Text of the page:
Evol Ecol Res 12: 685-691 (2010) Full PDF if your library subscribes.
Can the sex ratio of the spiralling whitefly (Aleurodicus dispersus) be described by local mate competition?
Hao-Yuan Hu1,2, Xiao-Li Zhu2, Dong-Yin Han1, Li-Ming Niu1 and Yue-Guan Fu1
1Key Laboratory of Monitoring and Control of Tropical Agricultural and Forest Invasive Alien Pests, Ministry of Agriculture, Environment and Plant Protection Institute, Chinese Academy of Tropical Agricultural Sciences, Danzhou, Hainan and 2Key Laboratory of Biotic Environment and Ecological Safety in Anhui Province, College of Life Sciences, Anhui Normal University, Wuhu, Anhui, China
Correspondence: Yue-Guan Fu, Environment and Plant Protection Institute, Chinese Academy of Tropical Agricultural Sciences, Danzhou, Hainan 571737, China.
Background: Local mate competition theory predicts a female-biased sex ratio if one or a few hymenopteran foundresses, such as parasitoid wasps, oviposit in a local patch, and a less female-biased sex ratio as the number of foundresses increases. Although hemipterans, whiteflies are also haplodiploid insects, and the spatial structure of whitefly populations is similar to that of wasps.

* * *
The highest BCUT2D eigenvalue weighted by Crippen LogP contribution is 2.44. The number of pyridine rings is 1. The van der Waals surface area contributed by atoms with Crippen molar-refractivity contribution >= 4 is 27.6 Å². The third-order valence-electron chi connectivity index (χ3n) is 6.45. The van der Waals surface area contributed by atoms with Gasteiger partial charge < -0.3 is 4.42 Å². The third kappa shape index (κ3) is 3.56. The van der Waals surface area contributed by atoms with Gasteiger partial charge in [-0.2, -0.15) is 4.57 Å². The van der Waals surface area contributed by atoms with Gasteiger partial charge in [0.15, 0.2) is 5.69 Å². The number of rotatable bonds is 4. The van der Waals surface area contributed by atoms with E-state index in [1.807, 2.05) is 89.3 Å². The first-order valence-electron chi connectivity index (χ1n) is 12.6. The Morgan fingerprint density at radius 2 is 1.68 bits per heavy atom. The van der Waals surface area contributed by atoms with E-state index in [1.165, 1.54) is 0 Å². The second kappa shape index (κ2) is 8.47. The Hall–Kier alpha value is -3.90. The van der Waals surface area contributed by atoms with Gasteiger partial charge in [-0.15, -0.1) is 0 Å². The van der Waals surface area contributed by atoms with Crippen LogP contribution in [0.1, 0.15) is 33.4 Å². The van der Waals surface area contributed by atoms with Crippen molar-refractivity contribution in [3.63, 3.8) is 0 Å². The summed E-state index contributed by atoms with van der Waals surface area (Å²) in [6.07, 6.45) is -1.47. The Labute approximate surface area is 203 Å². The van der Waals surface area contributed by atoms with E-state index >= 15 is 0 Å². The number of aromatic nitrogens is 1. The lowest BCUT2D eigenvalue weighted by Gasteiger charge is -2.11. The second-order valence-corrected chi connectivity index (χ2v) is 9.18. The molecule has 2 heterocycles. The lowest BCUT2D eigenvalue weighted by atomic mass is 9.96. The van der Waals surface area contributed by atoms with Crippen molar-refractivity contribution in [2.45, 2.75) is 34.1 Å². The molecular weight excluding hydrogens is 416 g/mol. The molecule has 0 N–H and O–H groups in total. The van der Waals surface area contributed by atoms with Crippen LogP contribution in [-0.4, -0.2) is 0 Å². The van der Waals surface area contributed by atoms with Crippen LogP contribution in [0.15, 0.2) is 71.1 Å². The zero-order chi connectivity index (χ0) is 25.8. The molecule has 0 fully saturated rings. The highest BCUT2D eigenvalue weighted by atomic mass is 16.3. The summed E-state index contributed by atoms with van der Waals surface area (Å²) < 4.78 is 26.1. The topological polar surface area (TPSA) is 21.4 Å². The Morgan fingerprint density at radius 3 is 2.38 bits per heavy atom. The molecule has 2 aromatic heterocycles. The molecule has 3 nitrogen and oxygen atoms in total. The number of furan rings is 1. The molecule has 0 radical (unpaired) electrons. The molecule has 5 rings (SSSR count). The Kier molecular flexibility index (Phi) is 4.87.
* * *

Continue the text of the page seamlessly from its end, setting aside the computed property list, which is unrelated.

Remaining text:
Question: Do whitefly sex ratios match the theoretical predictions of local mate competition?
Organism: The spiralling whitefly, Aleurodicus dispersus Russell (Hemiptera: Aleyrodidae), a newly invasive, destructive pest on Hainan Island, China.
Methods: We investigated the effects of the number of foundresses on the sex ratio of A. dispersus.
Results: Offspring sex ratio was female-biased when only one foundress oviposited in a patch. Sex ratio increased with the number of foundresses. When only one foundress laid eggs in a patch, offspring sex ratio declined as the number of offspring increased. Male offspring emerged earlier than female offspring.
Conclusion: Local mate competition predicted the trends in sex ratio of the spiralling whitefly.
Keywords: behaviour, foundress, local mate competition, sex ratio, spiralling whitefly.
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